Although the etiology of the Plague of Justinian had been debated for centuries, recent genomic analysis has confirmed that this outbreak was caused by Yersinia pestis.9,10 The current consensus on the mortality of the Plague of Justinian accepts that it killed approximately 25% of the population of Europe, with Eastern Europe hardest hit. While the specific mortality rate in England remains uncertain, it is clear that plague ravaged England in the mid-sixth century, killing a significant percentage of the population.11,12

In the aftermath of the Plague of Justinian, the Anglo-Saxon culture and language became increasingly entrenched in England. This was due, in part, to the Anglo-Saxons’ reliance on subsistence farming and insular trade networks.13 When the plague hit, the native British, who depended heavily on trade with the rest of Europe, were disproportionately affected, which left room for the Anglo-Saxons to further colonize the island and spread their language.13 Although in the years after the fall of Rome the influence of Latin in Britain had waned as the prestige and utility of the Roman Empire and its administrative apparatus became obsolete, the Plague of Justinian accelerated this process and helped to install Anglo-Saxon English as the language of the island.5 By the end of the sixth century, Anglo-Saxon English had become the predominant language of the land as evidenced by the near absence of Latin-speaking landowners in Britain.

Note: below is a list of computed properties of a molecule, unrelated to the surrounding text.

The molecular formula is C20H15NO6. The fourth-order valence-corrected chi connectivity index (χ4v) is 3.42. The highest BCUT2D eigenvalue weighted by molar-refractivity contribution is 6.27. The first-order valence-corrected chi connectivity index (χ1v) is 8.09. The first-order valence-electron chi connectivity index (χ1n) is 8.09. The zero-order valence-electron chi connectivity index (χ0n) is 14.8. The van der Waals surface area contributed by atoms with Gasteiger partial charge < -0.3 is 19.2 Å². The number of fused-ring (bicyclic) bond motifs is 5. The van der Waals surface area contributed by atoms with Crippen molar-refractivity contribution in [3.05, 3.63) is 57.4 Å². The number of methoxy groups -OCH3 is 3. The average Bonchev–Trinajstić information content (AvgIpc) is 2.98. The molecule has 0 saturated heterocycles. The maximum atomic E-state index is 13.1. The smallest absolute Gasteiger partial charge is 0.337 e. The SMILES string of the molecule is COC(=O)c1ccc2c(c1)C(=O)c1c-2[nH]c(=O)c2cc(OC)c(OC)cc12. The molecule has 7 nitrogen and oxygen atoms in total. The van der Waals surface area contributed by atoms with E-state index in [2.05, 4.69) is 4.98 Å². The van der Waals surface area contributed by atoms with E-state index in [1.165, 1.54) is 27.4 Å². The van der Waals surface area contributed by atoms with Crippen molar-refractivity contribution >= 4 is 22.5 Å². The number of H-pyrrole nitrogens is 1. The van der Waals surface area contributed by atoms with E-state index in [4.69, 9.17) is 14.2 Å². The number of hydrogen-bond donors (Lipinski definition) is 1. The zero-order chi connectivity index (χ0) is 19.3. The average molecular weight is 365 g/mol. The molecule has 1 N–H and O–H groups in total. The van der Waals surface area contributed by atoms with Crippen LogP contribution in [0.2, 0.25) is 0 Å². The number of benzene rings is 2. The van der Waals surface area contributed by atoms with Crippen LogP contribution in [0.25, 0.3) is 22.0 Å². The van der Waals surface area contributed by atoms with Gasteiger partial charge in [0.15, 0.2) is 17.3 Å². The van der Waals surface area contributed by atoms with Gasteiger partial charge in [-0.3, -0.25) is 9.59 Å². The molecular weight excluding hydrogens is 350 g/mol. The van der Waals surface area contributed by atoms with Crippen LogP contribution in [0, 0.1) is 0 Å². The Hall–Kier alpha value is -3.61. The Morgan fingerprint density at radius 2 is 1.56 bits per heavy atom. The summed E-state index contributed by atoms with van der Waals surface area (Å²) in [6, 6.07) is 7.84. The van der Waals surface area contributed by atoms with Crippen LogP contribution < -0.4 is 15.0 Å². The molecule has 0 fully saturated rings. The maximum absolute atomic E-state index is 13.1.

The Black Death

In 1066, in response to a succession crisis after the death of the childless English king, the Norman duke William the Conqueror invaded England, won a decisive battle at Hastings, and was crowned king of England.14 He subsequently set up a Norman French nobility in England, dividing up the land and noble titles amongst his supporters. These French nobles, despite forming an isolated society within a society by intermarrying with one another and thus keeping the noble lands and noble language French, exerted tremendous influence on English society at-large. Such was their influence that until the arrival of the Black Death, the outbreak of plague that occurred in Europe from 1346-1353, the language of the English kings, the English laws, and the English courts was French.14

When the Black Death—only recently confirmed to have been caused by Yersinia pestis infection—reached England in 1348, it spared neither Englishmen nor Frenchmen, rich nor poor.1,15 Although the exact death toll of the Black Death in Europe, and in England specifically, is a hotly debated topic, conservative estimates place the number of dead at about a quarter of the population.1,16